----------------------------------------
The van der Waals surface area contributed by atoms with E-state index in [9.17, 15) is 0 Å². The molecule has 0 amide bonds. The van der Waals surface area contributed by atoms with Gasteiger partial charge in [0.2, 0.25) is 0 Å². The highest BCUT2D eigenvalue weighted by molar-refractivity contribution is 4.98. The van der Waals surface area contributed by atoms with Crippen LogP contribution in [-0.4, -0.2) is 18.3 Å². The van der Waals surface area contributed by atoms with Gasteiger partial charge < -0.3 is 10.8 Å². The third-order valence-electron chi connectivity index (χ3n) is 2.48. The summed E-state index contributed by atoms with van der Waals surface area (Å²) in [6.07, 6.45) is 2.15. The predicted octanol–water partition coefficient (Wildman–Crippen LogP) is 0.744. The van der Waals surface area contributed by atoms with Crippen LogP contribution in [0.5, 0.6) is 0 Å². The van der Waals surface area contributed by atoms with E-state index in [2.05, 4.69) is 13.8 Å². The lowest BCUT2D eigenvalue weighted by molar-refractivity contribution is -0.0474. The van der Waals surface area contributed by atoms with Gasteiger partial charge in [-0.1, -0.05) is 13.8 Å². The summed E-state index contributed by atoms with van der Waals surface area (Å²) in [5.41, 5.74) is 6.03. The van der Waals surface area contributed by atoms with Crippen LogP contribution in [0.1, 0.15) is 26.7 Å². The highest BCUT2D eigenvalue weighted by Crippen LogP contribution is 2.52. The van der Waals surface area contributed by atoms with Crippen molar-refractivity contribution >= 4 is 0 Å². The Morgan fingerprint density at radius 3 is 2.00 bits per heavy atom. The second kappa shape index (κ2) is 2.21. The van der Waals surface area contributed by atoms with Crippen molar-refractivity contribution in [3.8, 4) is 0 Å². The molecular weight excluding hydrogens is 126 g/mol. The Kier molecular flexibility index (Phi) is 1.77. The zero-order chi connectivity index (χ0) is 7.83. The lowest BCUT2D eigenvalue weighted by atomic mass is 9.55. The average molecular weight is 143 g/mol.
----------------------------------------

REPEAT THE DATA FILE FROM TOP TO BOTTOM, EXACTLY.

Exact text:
The van der Waals surface area contributed by atoms with E-state index in [9.17, 15) is 0 Å². The molecule has 0 amide bonds. The van der Waals surface area contributed by atoms with Gasteiger partial charge in [0.2, 0.25) is 0 Å². The highest BCUT2D eigenvalue weighted by molar-refractivity contribution is 4.98. The van der Waals surface area contributed by atoms with Crippen LogP contribution in [-0.4, -0.2) is 18.3 Å². The van der Waals surface area contributed by atoms with Gasteiger partial charge < -0.3 is 10.8 Å². The third-order valence-electron chi connectivity index (χ3n) is 2.48. The summed E-state index contributed by atoms with van der Waals surface area (Å²) in [6.07, 6.45) is 2.15. The predicted octanol–water partition coefficient (Wildman–Crippen LogP) is 0.744. The van der Waals surface area contributed by atoms with Crippen LogP contribution in [0.5, 0.6) is 0 Å². The van der Waals surface area contributed by atoms with E-state index in [2.05, 4.69) is 13.8 Å². The lowest BCUT2D eigenvalue weighted by molar-refractivity contribution is -0.0474. The van der Waals surface area contributed by atoms with Gasteiger partial charge in [-0.1, -0.05) is 13.8 Å². The summed E-state index contributed by atoms with van der Waals surface area (Å²) in [5.41, 5.74) is 6.03. The van der Waals surface area contributed by atoms with Crippen LogP contribution in [0.1, 0.15) is 26.7 Å². The highest BCUT2D eigenvalue weighted by Crippen LogP contribution is 2.52. The van der Waals surface area contributed by atoms with Crippen molar-refractivity contribution >= 4 is 0 Å². The Morgan fingerprint density at radius 3 is 2.00 bits per heavy atom. The second kappa shape index (κ2) is 2.21. The van der Waals surface area contributed by atoms with Crippen molar-refractivity contribution in [3.8, 4) is 0 Å². The molecular weight excluding hydrogens is 126 g/mol. The Kier molecular flexibility index (Phi) is 1.77. The zero-order chi connectivity index (χ0) is 7.83. The lowest BCUT2D eigenvalue weighted by atomic mass is 9.55. The average molecular weight is 143 g/mol.